He outlined the WCC’s efforts related to Churches’ Commitments to Children, implemented in partnership with UNICEF, to address the needs of children.
“We want to contribute more in this respect, embodying the qualities of child-friendly, caring and protecting churches – anchored in solid child safeguarding measures,” he said. “But we also have to confess that collectively we have fallen short.”
Prove also gave an overview of the WCC Ecumenical Advocacy Alliance Food for Life Campaign, which promotes just and sustainable food systems and adequate nutrition through a rights-based approach.
He also introduced the WCC Ecumenical Water Network—an initiative that brings together churches and church-related organizations that promote the preservation, responsible management and equitable distribution of water for all—as well as WCC’s participation in the Blue Community initiative.
“As a ‘Blue Community’, WCC promotes the human right to water, says no to privatisation of water, and works to raise awareness of the problems created by indiscriminate use of disposable plastic bottles and their negative impact on the environment,” said Prove.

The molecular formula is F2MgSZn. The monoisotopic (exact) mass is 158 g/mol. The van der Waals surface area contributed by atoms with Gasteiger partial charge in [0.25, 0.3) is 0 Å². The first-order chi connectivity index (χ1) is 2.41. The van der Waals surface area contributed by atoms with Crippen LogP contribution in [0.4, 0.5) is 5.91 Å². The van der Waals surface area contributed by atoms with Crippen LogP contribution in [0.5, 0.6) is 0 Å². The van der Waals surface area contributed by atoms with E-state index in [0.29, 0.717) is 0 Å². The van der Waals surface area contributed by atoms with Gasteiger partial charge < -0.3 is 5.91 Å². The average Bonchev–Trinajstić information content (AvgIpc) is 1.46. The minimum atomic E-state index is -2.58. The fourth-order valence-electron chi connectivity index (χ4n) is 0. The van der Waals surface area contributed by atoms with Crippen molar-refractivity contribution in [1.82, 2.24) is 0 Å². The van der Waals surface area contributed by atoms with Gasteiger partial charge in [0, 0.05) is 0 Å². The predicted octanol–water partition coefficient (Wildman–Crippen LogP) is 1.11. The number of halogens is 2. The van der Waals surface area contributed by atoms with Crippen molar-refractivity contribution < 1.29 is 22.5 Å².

Interreligious engagement on the Sustainable Development Goals is another important facet of the WCC’s work, continued Prove, highlighting the role and potential of the International Partnership on Religion and Sustainable Development (PaRD).
Prove particularly stressed the emerging hunger crisis in several countries, “driven by conflict, by climate change, and by the economic impacts of COVID-19 that have left people even further behind.” “We know from past emergencies, that around half perished before a famine declaration was made.” Prove stressed that funding commitments must be disbursed quickly to meet urgent need, and additional commitments made to support longer-term solutions to food crises. “The critical window to prevent famine is rapidly closing and funding must reach those that need it most.”
Longer-term actions are needed to address the underlying issues that are driving hunger, Prove urged. “Support to climate change adaptation for those most affected, livelihoods support and COVID-19 recovery assistance, and peace-building are among a range of programmes required to help communities recover, adapt, rebuild and eventually thrive,” he said.